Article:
The one way he definitely DID NOT disappoint in 2018, however, was his ground ball rate. That 73.0% mark might be a little lower than the numbers he posted in his best seasons, but oh boy is it still really, really good. In fact, he led the league in ground ball rate among relievers with at least 40 IP. For context, if you’re putting up a 50+% ground ball rate, that’s dang good.

The bad news, however, is that it looks to me like he earned the drop in strand rate thanks to his worsening K/BB ratio, but didn’t necessarily earn the HUGE drop in BABIP (.241 last season, .287 for his career) thanks to an uptick in hard contact.

I will say, however, that even accounting for the extra hard contact, Britton probably didn’t deserve an apparently flukey 25.0% HR/FB ratio. That’s the third highest rate in baseball this season, despite the fact that his hard-contact ranked among the top-30. I’d expect some huge positive regression in that department next season. I wish I had a stronger narrative thread here, but the truth remains: his season is/was difficult to evaluate on the numbers, alone.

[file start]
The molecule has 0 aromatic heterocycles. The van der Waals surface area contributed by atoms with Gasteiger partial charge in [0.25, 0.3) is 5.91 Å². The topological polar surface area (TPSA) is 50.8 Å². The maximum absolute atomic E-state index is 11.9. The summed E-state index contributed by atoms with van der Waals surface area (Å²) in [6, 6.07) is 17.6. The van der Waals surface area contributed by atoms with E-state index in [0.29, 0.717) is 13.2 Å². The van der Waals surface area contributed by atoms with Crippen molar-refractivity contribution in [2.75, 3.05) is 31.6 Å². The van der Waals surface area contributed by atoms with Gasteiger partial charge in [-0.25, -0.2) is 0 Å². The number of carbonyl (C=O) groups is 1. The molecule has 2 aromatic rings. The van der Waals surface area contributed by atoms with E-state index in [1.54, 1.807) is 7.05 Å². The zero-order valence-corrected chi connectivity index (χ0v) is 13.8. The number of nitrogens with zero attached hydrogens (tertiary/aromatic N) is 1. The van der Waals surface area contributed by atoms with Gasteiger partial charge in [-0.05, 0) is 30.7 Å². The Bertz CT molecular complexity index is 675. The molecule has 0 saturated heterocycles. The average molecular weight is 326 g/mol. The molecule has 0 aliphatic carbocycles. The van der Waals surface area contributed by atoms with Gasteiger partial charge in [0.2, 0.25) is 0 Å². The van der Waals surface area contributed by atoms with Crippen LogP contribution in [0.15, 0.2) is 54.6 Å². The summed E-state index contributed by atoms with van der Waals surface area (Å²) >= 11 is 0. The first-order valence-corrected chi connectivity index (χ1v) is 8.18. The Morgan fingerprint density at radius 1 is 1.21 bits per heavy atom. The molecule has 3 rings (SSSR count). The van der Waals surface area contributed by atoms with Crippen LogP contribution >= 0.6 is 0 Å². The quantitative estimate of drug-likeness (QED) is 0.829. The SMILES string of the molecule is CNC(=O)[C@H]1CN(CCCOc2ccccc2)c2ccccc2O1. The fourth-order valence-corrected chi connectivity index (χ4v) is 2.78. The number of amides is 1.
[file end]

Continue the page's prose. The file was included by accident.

Performance Before 2018

Interestingly, a lot of what I just stated can be applied – in broad strokes – to his 2017 season, too. That year, Britton was also limited by injuries, but delivered some solid results (2.89 ERA) with lagging peripherals (3.40), headlined by a low strikeout rate (18.0%) and an uncharacteristically high walk rate (11.2%). BUT BEFORE THAT … he was lights out.

Britton, like other lefty Cubs target Andrew Miller, has recently been one of the most elite relievers in baseball. From 2014-2016, he was among the top-10 in innings pitched (209.0), WAR (5.6), and batting average against (.153), while leading in ground ball rate (77.9%), soft contact (31.9%), and hard contact (18.5%).

He was second in ERA (1.38), tucked between two former Cubs closers, Wade Davis and Aroldis Chapman, who was, himself, just barely ahead of Andrew Miller.